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What started off as a sunny, promising weekend in Gainesville ended on a sadly somber note after a trio of deaths in the Gator Nation.

On Friday, former Florida running back Tony Waters was shot and killed by his stepson in his Sarasota home, according to the Sarasota Herald-Tribune.

The Tribune reported that his 28-year-old stepson has been charged in Waters’ death after calling the police and informing them he was responsible. Waters was 54.

He lettered at Florida in 1977 and 1978, leading the Gators in punt return yardage during the 1978 season with eight returns for 124 yards. He also rushed for 73 yards on 26 carries that year while hampered by injuries.

Early Sunday afternoon, the news grew worse for Florida fans.

Dwayne Schintzius, a former center for the Gators who helped lead the program to its first three NCAA Tournament appearances, passed away after losing his battle with chronic myelomonocytic leukemia.

The former Florida big man was diagnosed with the cancer in 2009, but was declared cancer-free in 2010 following a bone marrow transplant.

In 2011, he returned to the Stephen C. O’Connell Center for the first time after a 21-year absence following a tumultuous finish to his career at Florida.

The home crowd gave him a loud standing ovation when he appeared on the Jumbotron during Florida’s game against Georgia.

According to the Tampa Bay Times, Schintzius, 43, passed away from respiratory failure following a treatment for complications from a failed bone marrow transplant he had received.

The news of his death rippled through the Gator Nation over the weekend, with several former players voicing their sympathy and heartfelt prayers to the Schintzius family through various forms of social media.

“Thoughts and prayers go out to the family of gator Dwayne Schintzius,” tweeted Florida coach Billy Donovan on Monday morning.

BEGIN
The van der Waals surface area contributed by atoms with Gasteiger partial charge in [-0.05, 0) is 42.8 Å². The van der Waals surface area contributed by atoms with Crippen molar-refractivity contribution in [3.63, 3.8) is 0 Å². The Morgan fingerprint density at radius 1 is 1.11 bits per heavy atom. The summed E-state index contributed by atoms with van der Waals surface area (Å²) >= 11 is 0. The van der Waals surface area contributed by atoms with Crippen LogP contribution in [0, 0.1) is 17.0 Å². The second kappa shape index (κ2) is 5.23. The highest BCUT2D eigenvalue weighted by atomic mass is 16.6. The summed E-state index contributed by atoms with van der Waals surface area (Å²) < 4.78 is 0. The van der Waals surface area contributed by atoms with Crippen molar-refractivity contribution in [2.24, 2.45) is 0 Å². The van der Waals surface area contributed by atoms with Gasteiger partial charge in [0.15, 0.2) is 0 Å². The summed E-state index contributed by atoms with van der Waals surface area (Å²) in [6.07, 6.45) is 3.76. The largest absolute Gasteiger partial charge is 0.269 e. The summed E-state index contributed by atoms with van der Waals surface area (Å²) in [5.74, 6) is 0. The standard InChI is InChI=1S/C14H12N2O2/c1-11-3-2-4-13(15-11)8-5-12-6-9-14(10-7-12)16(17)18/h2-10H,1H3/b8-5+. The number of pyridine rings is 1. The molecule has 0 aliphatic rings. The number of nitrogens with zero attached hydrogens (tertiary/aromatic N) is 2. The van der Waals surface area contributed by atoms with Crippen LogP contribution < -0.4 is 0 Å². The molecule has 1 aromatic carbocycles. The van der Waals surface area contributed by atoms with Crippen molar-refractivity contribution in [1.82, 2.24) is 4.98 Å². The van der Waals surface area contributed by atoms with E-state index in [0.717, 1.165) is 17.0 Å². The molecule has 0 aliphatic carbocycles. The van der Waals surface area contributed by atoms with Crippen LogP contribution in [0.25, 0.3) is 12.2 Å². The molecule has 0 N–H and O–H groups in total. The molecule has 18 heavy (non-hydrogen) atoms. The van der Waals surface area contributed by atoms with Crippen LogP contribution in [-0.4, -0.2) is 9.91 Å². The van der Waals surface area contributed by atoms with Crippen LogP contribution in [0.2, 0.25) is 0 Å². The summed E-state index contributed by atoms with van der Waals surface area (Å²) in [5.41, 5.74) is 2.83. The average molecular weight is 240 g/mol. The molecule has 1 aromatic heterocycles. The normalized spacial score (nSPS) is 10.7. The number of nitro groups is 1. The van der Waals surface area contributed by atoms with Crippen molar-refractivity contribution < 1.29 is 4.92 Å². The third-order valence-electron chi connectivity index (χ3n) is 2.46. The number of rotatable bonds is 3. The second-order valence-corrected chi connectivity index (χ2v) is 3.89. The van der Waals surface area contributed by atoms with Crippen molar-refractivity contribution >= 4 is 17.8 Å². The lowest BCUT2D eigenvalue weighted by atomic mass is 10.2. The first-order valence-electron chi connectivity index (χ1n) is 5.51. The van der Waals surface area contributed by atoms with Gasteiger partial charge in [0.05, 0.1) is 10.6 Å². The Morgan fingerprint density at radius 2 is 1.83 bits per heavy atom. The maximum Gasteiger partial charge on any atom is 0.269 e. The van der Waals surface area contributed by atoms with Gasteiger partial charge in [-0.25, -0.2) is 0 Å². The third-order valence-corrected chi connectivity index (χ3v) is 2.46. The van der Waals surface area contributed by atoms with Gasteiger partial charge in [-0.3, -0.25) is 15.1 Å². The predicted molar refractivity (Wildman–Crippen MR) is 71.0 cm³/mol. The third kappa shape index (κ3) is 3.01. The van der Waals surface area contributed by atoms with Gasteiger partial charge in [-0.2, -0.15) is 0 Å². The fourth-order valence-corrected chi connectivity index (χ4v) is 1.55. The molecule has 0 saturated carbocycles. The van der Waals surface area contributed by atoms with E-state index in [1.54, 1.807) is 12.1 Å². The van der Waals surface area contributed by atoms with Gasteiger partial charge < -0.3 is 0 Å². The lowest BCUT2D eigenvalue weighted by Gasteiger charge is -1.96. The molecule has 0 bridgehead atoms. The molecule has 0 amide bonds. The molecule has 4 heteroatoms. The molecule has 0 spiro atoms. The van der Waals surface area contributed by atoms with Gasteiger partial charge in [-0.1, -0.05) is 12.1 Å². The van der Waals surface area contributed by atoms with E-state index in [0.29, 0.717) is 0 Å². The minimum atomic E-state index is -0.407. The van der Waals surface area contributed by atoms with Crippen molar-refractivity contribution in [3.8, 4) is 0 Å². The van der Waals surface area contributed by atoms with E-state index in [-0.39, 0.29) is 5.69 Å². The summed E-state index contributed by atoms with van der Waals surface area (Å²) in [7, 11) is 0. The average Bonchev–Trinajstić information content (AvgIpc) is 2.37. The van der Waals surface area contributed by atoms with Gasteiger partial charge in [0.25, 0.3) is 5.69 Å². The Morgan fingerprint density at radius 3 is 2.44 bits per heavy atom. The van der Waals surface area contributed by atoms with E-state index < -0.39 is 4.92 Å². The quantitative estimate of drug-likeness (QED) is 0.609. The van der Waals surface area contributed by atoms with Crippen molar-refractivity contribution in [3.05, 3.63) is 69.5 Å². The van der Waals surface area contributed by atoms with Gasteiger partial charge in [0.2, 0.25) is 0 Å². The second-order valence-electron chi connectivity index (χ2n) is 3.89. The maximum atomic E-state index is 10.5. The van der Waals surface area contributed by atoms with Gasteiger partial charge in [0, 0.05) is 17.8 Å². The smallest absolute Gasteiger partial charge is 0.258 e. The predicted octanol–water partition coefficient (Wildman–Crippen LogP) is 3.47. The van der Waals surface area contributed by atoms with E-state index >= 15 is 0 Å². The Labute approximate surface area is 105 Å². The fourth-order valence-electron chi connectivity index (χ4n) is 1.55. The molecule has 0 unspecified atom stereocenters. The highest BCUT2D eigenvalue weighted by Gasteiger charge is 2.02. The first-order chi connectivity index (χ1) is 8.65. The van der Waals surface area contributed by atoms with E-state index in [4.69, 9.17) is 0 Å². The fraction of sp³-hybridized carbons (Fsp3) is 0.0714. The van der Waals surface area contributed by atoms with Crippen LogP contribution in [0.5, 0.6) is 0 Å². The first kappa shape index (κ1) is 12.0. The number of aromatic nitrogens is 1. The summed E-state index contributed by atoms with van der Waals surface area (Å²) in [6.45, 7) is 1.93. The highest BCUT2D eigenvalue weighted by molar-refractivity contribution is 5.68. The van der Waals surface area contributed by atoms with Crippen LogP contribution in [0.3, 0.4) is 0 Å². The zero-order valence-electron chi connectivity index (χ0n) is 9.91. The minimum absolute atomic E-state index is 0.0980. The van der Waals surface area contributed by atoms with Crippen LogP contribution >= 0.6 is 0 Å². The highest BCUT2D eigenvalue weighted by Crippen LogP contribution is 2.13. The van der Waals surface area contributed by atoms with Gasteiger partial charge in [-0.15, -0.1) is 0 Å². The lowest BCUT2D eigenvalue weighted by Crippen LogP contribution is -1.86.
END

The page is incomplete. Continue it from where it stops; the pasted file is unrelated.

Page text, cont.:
Schintzius is credited by many with helping turn around the Florida basketball program. He is the only player in Southeastern Conference history to score more than 1,000 points, grab 800 rebounds, dish out 250 assists and block 250 shots.

He was the second McDonald’s All-American to come to Florida, following Eugene McDowell in 1981. He became the first Florida player to earn SEC All-Freshman honors for his play during the 1986-87 season.

He led the SEC in blocked shots in 1987 and 1988, before leading the SEC in rebounding in 1989. He still holds Florida’s all-time blocked shots record, as well as the record for single season blocks, which he holds over Joakim Noah by one (96).

He also ranks sixth all-time in games started with 110 and sixth in scoring with 1,624 points.

On Sunday, the University of Florida’s College of Journalism and Communications lost one of its own when 26-year-old student Michael R. Edmonds Jr. died after falling from a staircase on the west side of Ben Hill Griffin Stadium.

Police have said the death is most likely a suicide, and its effects are being felt by many in the journalism program at Florida.

Anyone battling depression or having thoughts of suicide can contact the National Suicide Prevention Lifeline at 800-273-8255.